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Chapter 7

Structure and Synthesis of


Alkenes

A. Alkene Stability
1. Basis of Comparison
The relative stability of alkenes is measured by
comparing their heats of hydrogenation

C C

H2

Pt

H C C H

H = heat of hydrogenation

Hydrogenation reactions of simple alkenes are always


exothermic so H is always a negative number

2. Substitution Effects

H2

Pt

H = -30.3 kcal/mol

1-butene (terminal, monosubstituted)

H2

Pt

H = -27.6 kcal/mol

2-butene (internal, disubstituted)

2-butene is more stable


by 2.7 kcal/mol

The more energy given off in hydrogenating a double


bond, the less stable the alkene
More highly substituted alkenes are more stable
because:
Alkyl groups are electron donating; they contribute
electron density via hyperconjugation.
Substitution of alkyl groups on a double bond makes
them farther apart (relative to if they were on alkane
carbons), reducing steric interactions
109.5

CH3 H
CH3

CH3

120

CH3

3. Geometric Isomers

H2

Pt

H = -28.6 kcal/mol

H2

Pt

H = -27.6 kcal/mol

cis-2-butene

trans-2-butene

trans-2-butene is more stable by 1.0 kcal/mol


In general, trans double bonds are more stable than cis
double bonds because steric interactions are reduced in
the trans isomer

Cis and trans nomenclature works for disubstituted


alkenes but what do we do for tri- and tetrasubstituted
alkenes?

cis or trans?

An unambiguous system, based on Cahn-Ingold-Prelog


priorities, is used to denote alkene stereochemistry as E
or Z

To assign E or Z
1. Use the C-I-P rules to determine which group
attached to each alkene carbon has a higher priority
2. If the two highest priority groups are on the same side
of the double bond (i.e. cis to each other) the alkene
is Z (from zusammen, German for together); if the
two highest priority groups are on opposite sides of
the double bond the alkene is E (from entgegen,
German for opposite)
2

Br

Cl

2
1
1

CH3O

OH

3. Cycloalkenes
Double bonds in rings behave like acyclic double
bonds (i.e. trans is more stable than cis) except:
a) 3- and 4-membered rings
Alkenes in 3- and 4-membered rings are very
strained (and therefore reactive) because bond
angles are limited to 60 and 90, respectively,
when ideal bond angles are 120
b) Trans double bonds in 3- to 9-membered rings
Trans double bonds are geometrically
impossible in 3- and 4-membered rings
In 5- to 7-membered rings, trans alkenes can
exist but they are very highly strained and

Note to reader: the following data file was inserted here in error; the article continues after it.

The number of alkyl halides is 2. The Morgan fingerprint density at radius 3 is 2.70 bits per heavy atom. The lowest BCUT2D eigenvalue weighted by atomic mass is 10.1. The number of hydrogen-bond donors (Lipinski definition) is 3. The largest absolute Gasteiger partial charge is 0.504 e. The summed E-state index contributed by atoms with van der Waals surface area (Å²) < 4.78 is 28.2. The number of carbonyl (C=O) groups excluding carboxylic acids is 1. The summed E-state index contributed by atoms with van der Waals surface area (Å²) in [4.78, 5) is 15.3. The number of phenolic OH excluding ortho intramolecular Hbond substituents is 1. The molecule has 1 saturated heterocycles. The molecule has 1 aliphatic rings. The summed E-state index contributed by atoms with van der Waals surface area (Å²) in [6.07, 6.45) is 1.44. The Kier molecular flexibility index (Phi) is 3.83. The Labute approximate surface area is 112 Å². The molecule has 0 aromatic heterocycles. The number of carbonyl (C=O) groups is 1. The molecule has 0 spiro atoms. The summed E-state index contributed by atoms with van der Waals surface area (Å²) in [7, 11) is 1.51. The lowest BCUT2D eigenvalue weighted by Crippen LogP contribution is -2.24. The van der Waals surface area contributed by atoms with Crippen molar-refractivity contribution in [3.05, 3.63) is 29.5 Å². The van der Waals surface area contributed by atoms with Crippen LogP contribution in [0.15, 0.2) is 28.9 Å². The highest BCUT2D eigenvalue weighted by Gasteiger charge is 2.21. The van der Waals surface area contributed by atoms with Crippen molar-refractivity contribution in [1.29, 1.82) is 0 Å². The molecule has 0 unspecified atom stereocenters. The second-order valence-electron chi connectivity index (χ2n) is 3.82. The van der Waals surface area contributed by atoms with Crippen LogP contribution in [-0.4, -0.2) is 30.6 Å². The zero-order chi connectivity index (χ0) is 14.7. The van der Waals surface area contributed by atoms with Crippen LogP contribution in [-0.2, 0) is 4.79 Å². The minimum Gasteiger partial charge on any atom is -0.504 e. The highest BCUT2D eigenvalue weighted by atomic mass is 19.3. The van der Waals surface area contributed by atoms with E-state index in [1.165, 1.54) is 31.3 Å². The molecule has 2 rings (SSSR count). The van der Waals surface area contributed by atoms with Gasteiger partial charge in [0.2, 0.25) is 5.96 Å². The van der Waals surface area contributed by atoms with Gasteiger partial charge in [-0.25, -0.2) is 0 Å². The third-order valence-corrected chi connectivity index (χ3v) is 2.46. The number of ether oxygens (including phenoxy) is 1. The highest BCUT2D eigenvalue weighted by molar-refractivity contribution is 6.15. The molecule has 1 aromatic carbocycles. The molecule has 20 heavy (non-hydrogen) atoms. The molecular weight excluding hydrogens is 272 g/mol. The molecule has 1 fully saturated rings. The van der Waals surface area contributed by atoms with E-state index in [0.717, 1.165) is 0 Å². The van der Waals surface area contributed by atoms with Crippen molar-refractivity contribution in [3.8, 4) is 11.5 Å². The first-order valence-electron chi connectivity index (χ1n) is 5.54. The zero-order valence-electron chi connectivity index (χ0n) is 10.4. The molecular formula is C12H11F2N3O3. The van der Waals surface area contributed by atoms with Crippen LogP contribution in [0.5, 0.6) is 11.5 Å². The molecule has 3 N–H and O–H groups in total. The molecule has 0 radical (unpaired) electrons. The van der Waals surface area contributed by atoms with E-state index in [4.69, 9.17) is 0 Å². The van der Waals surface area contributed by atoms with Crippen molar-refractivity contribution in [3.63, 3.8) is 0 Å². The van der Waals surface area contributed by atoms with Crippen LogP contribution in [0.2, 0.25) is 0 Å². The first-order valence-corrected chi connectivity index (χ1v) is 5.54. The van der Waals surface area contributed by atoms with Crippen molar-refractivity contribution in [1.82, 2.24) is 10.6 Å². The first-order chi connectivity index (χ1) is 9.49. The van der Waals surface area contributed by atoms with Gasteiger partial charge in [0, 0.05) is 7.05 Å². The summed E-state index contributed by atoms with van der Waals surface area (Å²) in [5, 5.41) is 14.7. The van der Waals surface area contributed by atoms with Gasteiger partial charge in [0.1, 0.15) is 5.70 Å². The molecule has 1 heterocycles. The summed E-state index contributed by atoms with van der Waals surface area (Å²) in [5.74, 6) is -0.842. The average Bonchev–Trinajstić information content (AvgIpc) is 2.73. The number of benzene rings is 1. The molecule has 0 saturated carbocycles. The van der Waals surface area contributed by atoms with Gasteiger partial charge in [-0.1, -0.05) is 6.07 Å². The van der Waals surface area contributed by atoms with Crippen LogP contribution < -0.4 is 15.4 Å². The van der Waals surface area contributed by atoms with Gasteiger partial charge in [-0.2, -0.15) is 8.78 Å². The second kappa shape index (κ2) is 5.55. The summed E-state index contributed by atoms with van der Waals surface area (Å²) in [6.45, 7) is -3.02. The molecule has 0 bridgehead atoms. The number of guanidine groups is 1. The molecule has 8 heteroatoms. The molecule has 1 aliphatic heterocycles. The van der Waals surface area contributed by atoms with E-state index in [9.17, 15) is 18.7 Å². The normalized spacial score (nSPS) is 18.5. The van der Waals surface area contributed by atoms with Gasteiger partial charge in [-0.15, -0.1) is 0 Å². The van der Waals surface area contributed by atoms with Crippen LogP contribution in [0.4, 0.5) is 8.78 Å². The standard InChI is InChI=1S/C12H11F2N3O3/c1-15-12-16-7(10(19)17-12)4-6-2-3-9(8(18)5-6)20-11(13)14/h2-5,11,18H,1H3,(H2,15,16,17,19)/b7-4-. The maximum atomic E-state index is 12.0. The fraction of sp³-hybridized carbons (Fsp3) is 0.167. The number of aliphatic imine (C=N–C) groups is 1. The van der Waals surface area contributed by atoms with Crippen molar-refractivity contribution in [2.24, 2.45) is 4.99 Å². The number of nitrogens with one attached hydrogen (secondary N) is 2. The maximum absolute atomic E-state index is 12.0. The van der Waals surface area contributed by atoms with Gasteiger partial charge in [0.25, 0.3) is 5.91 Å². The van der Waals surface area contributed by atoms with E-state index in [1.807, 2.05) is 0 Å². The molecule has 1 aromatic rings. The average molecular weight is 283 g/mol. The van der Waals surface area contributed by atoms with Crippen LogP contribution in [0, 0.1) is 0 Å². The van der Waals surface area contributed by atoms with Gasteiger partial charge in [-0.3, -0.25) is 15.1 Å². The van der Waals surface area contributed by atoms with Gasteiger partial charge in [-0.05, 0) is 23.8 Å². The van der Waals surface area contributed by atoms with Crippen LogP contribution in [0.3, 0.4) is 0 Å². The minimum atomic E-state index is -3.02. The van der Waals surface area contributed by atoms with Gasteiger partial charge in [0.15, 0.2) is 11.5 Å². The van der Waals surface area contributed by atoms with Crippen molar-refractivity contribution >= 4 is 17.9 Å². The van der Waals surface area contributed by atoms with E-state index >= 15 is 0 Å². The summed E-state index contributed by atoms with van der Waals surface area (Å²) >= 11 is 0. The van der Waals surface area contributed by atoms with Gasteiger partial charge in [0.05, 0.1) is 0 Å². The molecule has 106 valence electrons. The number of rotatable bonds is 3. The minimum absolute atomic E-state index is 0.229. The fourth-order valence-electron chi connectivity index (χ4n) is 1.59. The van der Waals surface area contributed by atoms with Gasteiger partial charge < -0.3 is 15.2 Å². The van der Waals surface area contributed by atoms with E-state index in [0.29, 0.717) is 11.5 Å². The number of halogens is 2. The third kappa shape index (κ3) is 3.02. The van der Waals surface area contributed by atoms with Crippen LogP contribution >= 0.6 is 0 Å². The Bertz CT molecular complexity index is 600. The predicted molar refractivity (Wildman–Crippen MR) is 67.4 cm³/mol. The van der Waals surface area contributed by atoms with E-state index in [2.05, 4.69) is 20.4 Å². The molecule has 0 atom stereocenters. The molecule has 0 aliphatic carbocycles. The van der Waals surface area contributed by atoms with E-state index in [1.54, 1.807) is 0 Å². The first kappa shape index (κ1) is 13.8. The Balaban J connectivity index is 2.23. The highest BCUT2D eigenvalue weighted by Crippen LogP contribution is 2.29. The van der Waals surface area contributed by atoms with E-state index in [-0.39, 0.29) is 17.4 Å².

are therefore unstable

For 8- and 9-membered rings, trans alkenes are stable


but they are less stable than cis alkenes
These rules apply to bicyclic rings, as well; if trans
substituents are contained within one ring, the ring will
be unstable if it contains fewer than eight atoms
stable because the trans alkene substituents
are contained in different rings
trans substituents

trans substituents

not stable because the trans alkene substituents


are contained within a six-membered ring

A generalization of this is stated by Bredts Rule: A


bridged bicyclic compound cannot have a double bond
at a bridgehead position unless one of the rings
contains eight or more atoms
bridgehead
carbons

stable
2
5

4
2

unstable

4
5
6

unstable

B. Synthesis of Alkenes
1. Dehydrohalogenation
C C
H X

Base

C C

X:- + Base-H

Reactions may occur by either an E1 or E2


mechanism; for practical purposes E2 is the preferred
reaction because E1 is accompanied by SN1
Strong bulky bases are ideal
CH3

CH3
C O - K+
CH3

potassium tert-butoxide

N
H
diisopropylamine

triethylamine (Et3N)

E2 reactions generally give Zaitsev orientation, i.e. the


most substituted, most stable alkene product is usually
the major product
Reactions using very bulky bases and very hindered
substrates lead primarily to the less substituted product
(the Hoffmann product) because the base is sterically
hindered from abstracting the proton leading to the
Zaitsev product
too sterically hindered

H
Br

+ Et3N

+
major

minor

2. Dehydration of alcohols
When heated in strong acid, alcohols will dehydrate to
form alkenes

CH3

CH3
C OH
CH3

H3O+ +

H HSO4

CH3
CH3

C CH2

CH3

CH3 H
C O
CH3 H

CH3

CH3
C
CH2 H

HSO4-

OH2

The reaction is reversible but can be driven to the right


by boiling off the lower boiling alkene product

For a tertiary or secondary alcohol the reaction is E1


Competing SN1 is not a problem; potential nucleophiles
are water, which reforms the starting material, and
HSO4-, which is too weakly nucleophilic to add
reversibly
Dehydration is generally not a practical reaction for
primary alcohols since the necessary primary
carbocation intermediate is too unstable to form in
appreciable amounts